Robert Mueller, the special counsel investigating Trump ties to Russia that may have influenced the 2016 Presidential election, apparently has unearthed additional allegations involving Trump Soho. Russia-born businessman Felix Sater, an executive at the Bayrock Group, which was a Trump partner in the project, was accused of being a co-conspirator in a $40 million fraud and money-laundering scheme involving four organized crime families. A 2010 lawsuit brought against Sater alleged that “for most of its existence [Bayrock] was substantially and covertly mob-owned and operated.” In a 2007 court deposition, Sater claimed he met with Trump “on a constant basis.” Bayrock’s office was in Trump Tower and its corporate brochure described the Trump Organization a “strategic partner” and listed Donald Trump as a reference.

Trump, who was deposed in 2007 as part of an unsuccessful defamation lawsuit against reporter Timothy O’Brien, said he never would have partnered with Bayrock if had he known about Sater's past. Trump also partnered with Bayrock on the Fort Lauderdale Trump Tower, the Trump Ocean Club in Fort Lauderdale, and a resort in Phoenix.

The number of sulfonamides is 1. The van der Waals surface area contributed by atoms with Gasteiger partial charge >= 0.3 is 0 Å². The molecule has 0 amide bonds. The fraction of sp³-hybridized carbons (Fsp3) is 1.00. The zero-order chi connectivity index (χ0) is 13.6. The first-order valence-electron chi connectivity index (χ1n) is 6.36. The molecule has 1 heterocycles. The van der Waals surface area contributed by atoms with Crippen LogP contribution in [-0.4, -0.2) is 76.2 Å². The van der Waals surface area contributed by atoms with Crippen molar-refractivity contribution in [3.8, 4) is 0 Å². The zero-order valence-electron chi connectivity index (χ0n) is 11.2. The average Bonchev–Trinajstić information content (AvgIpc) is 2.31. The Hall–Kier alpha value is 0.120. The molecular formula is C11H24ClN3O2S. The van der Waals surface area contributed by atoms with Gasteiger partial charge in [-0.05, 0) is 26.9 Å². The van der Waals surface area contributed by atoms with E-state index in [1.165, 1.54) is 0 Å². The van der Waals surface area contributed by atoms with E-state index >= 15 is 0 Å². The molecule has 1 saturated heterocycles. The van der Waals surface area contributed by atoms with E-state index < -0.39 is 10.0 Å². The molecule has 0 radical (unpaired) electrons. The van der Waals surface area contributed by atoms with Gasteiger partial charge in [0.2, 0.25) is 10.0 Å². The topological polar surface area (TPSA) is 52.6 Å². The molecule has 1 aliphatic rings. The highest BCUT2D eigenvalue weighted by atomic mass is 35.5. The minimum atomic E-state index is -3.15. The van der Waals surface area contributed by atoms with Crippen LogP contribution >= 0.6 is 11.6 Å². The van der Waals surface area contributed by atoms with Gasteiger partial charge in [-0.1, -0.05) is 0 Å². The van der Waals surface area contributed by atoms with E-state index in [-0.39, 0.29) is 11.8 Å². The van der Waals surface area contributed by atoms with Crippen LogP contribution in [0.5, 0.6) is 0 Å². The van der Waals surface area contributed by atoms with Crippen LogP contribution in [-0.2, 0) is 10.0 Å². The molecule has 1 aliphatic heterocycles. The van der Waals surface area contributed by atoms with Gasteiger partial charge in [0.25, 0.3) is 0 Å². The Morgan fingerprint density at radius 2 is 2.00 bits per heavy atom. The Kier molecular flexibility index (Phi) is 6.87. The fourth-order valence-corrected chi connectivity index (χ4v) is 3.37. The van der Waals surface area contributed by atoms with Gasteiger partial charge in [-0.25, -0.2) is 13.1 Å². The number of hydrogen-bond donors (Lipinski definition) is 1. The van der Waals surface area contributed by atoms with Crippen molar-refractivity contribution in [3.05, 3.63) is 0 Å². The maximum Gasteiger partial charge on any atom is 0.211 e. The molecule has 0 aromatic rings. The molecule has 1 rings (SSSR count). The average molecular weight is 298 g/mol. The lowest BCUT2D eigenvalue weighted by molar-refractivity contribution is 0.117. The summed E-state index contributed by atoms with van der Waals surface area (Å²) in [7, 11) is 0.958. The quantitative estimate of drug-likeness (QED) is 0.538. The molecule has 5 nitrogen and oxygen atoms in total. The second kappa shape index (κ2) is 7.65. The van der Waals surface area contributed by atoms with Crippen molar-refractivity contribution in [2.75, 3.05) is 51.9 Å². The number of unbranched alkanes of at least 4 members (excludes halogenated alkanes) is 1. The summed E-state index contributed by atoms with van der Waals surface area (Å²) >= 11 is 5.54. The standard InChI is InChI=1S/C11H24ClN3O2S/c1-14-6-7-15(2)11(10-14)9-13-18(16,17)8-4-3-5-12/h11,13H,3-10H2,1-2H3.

<p>Entry to Trump Soho</p>

Entry to Trump Soho

Manhattan Scout

Craig Unger, in an article in the July 13 issue of the New Republic, charges, "Trump owes much of his business success, and by extension his presidency, to a flow of highly suspicious money from Russia. Over the past three decades, at least 13 people with known or alleged links to Russian mobsters or oligarchs have owned, lived in, and even run criminal activities out of Trump Tower and other Trump properties." According to Unger, who is a contributing editor at Vanity Fair, Trump buildings and casinos were used to "launder untold millions in dirty money." These same investors granted Trump "lucrative branding deals that required no investment on his part" and provided him with a "crucial infusion of financing that helped rescue his empire from ruin, burnish his image, and launch his career in television and politics." Kenneth McCallion, a former assistant U.S. attorney in the Reagan administration investigated ties between organized crime and Trump’s developments in the 1980s. He is quoted in the Unger article saying, “They saved his bacon." Unger's article is well documented and should be read by federal investigators and the special counsel looking into Russian interference in the 2016 Presidential election.